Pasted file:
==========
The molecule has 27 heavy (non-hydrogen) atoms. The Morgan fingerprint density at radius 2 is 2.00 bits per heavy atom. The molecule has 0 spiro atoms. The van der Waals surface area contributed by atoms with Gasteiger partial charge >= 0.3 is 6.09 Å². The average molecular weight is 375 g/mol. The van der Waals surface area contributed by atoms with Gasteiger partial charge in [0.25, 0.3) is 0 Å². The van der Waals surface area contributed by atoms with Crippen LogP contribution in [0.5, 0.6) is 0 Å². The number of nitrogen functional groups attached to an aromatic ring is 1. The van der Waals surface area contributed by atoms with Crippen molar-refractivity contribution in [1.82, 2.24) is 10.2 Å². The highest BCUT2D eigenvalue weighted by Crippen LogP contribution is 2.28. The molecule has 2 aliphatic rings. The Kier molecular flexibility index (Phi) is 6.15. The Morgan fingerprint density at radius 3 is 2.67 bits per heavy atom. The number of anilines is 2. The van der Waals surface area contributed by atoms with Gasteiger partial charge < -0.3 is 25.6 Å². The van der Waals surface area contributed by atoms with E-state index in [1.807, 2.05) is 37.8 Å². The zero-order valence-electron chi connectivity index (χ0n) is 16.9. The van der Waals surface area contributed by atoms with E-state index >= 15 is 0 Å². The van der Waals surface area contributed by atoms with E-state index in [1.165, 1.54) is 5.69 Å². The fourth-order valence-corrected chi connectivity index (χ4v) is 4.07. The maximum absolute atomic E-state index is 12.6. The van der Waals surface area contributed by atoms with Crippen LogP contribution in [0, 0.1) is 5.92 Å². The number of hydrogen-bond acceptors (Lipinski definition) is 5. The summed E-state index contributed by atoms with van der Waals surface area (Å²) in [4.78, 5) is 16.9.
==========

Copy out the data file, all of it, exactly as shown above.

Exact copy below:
The molecule has 27 heavy (non-hydrogen) atoms. The Morgan fingerprint density at radius 2 is 2.00 bits per heavy atom. The molecule has 0 spiro atoms. The van der Waals surface area contributed by atoms with Gasteiger partial charge >= 0.3 is 6.09 Å². The average molecular weight is 375 g/mol. The van der Waals surface area contributed by atoms with Gasteiger partial charge in [0.25, 0.3) is 0 Å². The van der Waals surface area contributed by atoms with Crippen LogP contribution in [0.5, 0.6) is 0 Å². The number of nitrogen functional groups attached to an aromatic ring is 1. The van der Waals surface area contributed by atoms with Crippen molar-refractivity contribution in [1.82, 2.24) is 10.2 Å². The highest BCUT2D eigenvalue weighted by Crippen LogP contribution is 2.28. The molecule has 2 aliphatic rings. The Kier molecular flexibility index (Phi) is 6.15. The Morgan fingerprint density at radius 3 is 2.67 bits per heavy atom. The number of anilines is 2. The van der Waals surface area contributed by atoms with Gasteiger partial charge < -0.3 is 25.6 Å². The van der Waals surface area contributed by atoms with E-state index in [1.807, 2.05) is 37.8 Å². The zero-order valence-electron chi connectivity index (χ0n) is 16.9. The van der Waals surface area contributed by atoms with E-state index >= 15 is 0 Å². The van der Waals surface area contributed by atoms with E-state index in [1.165, 1.54) is 5.69 Å². The fourth-order valence-corrected chi connectivity index (χ4v) is 4.07. The maximum absolute atomic E-state index is 12.6. The van der Waals surface area contributed by atoms with Crippen LogP contribution in [0, 0.1) is 5.92 Å². The number of hydrogen-bond acceptors (Lipinski definition) is 5. The summed E-state index contributed by atoms with van der Waals surface area (Å²) in [4.78, 5) is 16.9.